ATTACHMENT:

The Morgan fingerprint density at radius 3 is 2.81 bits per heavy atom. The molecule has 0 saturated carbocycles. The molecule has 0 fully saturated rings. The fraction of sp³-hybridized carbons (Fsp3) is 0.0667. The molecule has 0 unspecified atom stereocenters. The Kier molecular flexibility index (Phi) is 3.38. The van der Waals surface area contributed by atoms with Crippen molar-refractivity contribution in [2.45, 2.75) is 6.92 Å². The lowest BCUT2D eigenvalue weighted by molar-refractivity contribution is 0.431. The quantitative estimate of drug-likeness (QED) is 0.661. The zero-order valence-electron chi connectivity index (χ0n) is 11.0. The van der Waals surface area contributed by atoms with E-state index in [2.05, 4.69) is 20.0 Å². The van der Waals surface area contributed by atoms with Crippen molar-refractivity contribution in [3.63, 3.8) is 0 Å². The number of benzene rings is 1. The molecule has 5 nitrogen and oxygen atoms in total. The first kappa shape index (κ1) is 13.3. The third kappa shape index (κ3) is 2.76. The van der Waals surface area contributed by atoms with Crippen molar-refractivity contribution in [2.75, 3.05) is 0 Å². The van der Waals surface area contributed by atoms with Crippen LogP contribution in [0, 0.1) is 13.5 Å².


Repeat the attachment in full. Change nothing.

The Morgan fingerprint density at radius 3 is 2.81 bits per heavy atom. The molecule has 0 saturated carbocycles. The molecule has 0 fully saturated rings. The fraction of sp³-hybridized carbons (Fsp3) is 0.0667. The molecule has 0 unspecified atom stereocenters. The Kier molecular flexibility index (Phi) is 3.38. The van der Waals surface area contributed by atoms with Crippen molar-refractivity contribution in [2.45, 2.75) is 6.92 Å². The lowest BCUT2D eigenvalue weighted by molar-refractivity contribution is 0.431. The quantitative estimate of drug-likeness (QED) is 0.661. The zero-order valence-electron chi connectivity index (χ0n) is 11.0. The van der Waals surface area contributed by atoms with E-state index in [2.05, 4.69) is 20.0 Å². The van der Waals surface area contributed by atoms with Crippen molar-refractivity contribution in [3.63, 3.8) is 0 Å². The number of benzene rings is 1. The molecule has 5 nitrogen and oxygen atoms in total. The first kappa shape index (κ1) is 13.3. The third kappa shape index (κ3) is 2.76. The van der Waals surface area contributed by atoms with Crippen molar-refractivity contribution in [2.75, 3.05) is 0 Å². The van der Waals surface area contributed by atoms with Crippen LogP contribution in [0, 0.1) is 13.5 Å².